Notices
Results 1 to 6 of 6

Thread: Percentage Probability

  1. #1 Percentage Probability 
    Forum Senior Booms's Avatar
    Join Date
    Sep 2008
    Location
    The perceptual schematic known as earth
    Posts
    361
    I saw a program talking about something or other

    what caught my attention was a proof of probability experiment;

    40 people (or so) were stopped in the street at random and asked the date they were born. The idea being two people with the same birthday being picked as very unlikely. there are 365 possible dates, and only 40 people.


    However it's a pair of people and the program said there was something like 800 possible pairs, making two matching dates much more likely (and there was a matching pair)


    I get this, What I don't get is the bit where it said the 800 pairs mean theres an 89% chance of a matching pair.




    The numbers are probably wrong in the description above, but my point and question still stands, how did they translate 800 possible pairs of dates into 89%?


    It's not how many questions you ask, but the answers you get - Booms

    This is the Acadamy of Science! we don't need to 'prove' anything!
    Reply With Quote  
     

  2.  
     

  3. #2  
    Forum Radioactive Isotope MagiMaster's Avatar
    Join Date
    Jul 2006
    Posts
    3,440
    The odds of a random person not having one of 30 or so birthdays is fairly high. The odds of picking 30 or 40 such people in a row is low.

    BTW, why is it so surprising that 800 pairs over 365 dates should give a high chance of a match? Although maybe I just don't understand your question.

    Anyway, you should just read the Wikipedia entry on this one. It's an old and well known exercise in probability.


    Reply With Quote  
     

  4. #3  
    Forum Senior Booms's Avatar
    Join Date
    Sep 2008
    Location
    The perceptual schematic known as earth
    Posts
    361
    I'll read that link


    btw, the high probability isn't what bothered me, it's how they got that number.

    In my head, 800 chances means 800 1/365ths
    which sums up to be about 2, so there should be a roughly 50% chance. I just don't see where the 80% came from
    It's not how many questions you ask, but the answers you get - Booms

    This is the Acadamy of Science! we don't need to 'prove' anything!
    Reply With Quote  
     

  5. #4  
    Forum Ph.D. Leszek Luchowski's Avatar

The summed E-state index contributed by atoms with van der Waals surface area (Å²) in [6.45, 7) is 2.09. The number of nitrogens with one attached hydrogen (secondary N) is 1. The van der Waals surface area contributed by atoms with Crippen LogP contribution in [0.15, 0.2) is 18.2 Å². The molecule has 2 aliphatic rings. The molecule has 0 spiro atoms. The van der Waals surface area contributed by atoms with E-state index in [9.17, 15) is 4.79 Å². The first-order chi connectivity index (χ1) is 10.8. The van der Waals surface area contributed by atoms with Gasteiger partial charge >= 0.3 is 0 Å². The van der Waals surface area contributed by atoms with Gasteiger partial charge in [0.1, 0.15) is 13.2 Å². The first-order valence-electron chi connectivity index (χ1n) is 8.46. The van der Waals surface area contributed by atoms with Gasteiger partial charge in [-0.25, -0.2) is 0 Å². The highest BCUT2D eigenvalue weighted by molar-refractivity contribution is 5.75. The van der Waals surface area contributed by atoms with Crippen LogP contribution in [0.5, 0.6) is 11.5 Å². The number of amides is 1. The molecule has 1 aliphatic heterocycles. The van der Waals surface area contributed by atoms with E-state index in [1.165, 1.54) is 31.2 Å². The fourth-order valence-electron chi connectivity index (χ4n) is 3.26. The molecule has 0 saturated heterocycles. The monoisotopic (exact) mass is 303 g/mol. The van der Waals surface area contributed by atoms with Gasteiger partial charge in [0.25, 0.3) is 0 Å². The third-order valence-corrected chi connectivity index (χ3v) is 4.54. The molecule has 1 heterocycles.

Join Date
    Jun 2008
    Location
    Gliwice, Poland
    Posts
    807
    Quote Originally Posted by Booms
    In my head, 800 chances means 800 1/365ths
    which sums up to be about 2, so there should be a roughly 50% chance.
    Three wrongs don't make a right.

    First wrong: You try to get the overall probability of something happening at least once in many tries by adding the probabilities in each try.

    This gave you a probability roughly equal to 2. You instinctly balked at it and, in a rather random attempt to correct this, committed

    Second wrong: You took the inverse of that number 2, for no other reason than that it gave a plausible result (between 0 and 1).


    Just think of this: if the number of people is increased, your sum will increase accordingly, and its inverse (which you take for the probability you are looking for) will decrease. This just cannot be so.


    Third wrong: You took it that 800 people mean 800 tries, each with 1/365 chances of success. In fact, 800 people mean possible pairs, each with 1/365 chance.

    Hope this helps. No time to propose a correct solution now.
    Leszek. Pronounced [LEH-sheck]. The wondering Slav.
    History teaches us that we don't learn from history.
    Reply With Quote  
     

  6. #5  
    Forum Radioactive Isotope MagiMaster's Avatar
    Join Date
    Jul 2006
    Posts
    3,440
    It was 40 people, giving pairs, so 780, or about 800.

    But yeah, the rest is still true.

    Booms, when you have a series of events, you can't simply add the probabilities. If you have a sequence of events with probability p (say ), the chance of that event failing n times is the same as the chance of it not happening (1-p) every time (), which for n = 780, gives , which gives the chances of it happening at least once as 1 - that, or 0.882.

    Now, I think that's only an approximation of the actual probability, since after 365 people, you'd be guaranteed to find a match, but that probability would still be (slightly) less than 1.

    To get the actual probability, first ask what chance is there that two people have different birthdays (364/365). Then add a third person. What is the chance that they have a different birthday (363/365). Then a fourth (362/265). After 40, what's the final chance that they're all different (364/365 * 363/365 * 362/365 * ...). Then 1 - that for the chance of a match.

    I get about .891 for that. So the approximation by the number of pairs is pretty close, but not perfect.
    Reply With Quote  
     

  7. #6  
    Forum Senior Booms's Avatar
    Join Date
    Sep 2008
    Location
    The perceptual schematic known as earth
    Posts
    361
    ah many thanks
    It's not how many questions you ask, but the answers you get - Booms

    This is the Acadamy of Science! we don't need to 'prove' anything!
    Reply With Quote  
     

Bookmarks
Bookmarks
Posting Permissions
  • You may not post new threads
  • You may not post replies
  • You may not post attachments
  • You may not edit your posts
  •